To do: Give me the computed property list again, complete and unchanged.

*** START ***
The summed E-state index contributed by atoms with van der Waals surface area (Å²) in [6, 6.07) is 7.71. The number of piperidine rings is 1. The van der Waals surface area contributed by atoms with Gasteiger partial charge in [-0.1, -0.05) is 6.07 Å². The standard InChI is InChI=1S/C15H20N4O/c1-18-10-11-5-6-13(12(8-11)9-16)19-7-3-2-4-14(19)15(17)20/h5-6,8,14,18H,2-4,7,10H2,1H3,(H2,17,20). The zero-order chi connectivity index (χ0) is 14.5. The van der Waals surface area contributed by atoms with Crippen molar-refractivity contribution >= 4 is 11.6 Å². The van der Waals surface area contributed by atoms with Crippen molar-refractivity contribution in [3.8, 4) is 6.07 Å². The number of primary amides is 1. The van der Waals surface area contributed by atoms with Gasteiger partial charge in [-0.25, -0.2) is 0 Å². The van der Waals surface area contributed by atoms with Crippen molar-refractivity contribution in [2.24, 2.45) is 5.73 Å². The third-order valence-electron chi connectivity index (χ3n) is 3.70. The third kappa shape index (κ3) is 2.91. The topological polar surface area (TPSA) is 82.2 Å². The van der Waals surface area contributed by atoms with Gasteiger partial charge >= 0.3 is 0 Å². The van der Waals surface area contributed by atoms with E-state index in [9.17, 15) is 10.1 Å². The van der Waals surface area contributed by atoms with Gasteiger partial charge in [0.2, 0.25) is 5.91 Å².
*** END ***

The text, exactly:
The summed E-state index contributed by atoms with van der Waals surface area (Å²) in [6, 6.07) is 7.71. The number of piperidine rings is 1. The van der Waals surface area contributed by atoms with Gasteiger partial charge in [-0.1, -0.05) is 6.07 Å². The standard InChI is InChI=1S/C15H20N4O/c1-18-10-11-5-6-13(12(8-11)9-16)19-7-3-2-4-14(19)15(17)20/h5-6,8,14,18H,2-4,7,10H2,1H3,(H2,17,20). The zero-order chi connectivity index (χ0) is 14.5. The van der Waals surface area contributed by atoms with Crippen molar-refractivity contribution >= 4 is 11.6 Å². The van der Waals surface area contributed by atoms with Crippen molar-refractivity contribution in [3.8, 4) is 6.07 Å². The number of primary amides is 1. The van der Waals surface area contributed by atoms with Gasteiger partial charge in [-0.25, -0.2) is 0 Å². The van der Waals surface area contributed by atoms with Crippen molar-refractivity contribution in [2.24, 2.45) is 5.73 Å². The third-order valence-electron chi connectivity index (χ3n) is 3.70. The third kappa shape index (κ3) is 2.91. The topological polar surface area (TPSA) is 82.2 Å². The van der Waals surface area contributed by atoms with Gasteiger partial charge >= 0.3 is 0 Å². The van der Waals surface area contributed by atoms with E-state index in [9.17, 15) is 10.1 Å². The van der Waals surface area contributed by atoms with Gasteiger partial charge in [0.2, 0.25) is 5.91 Å².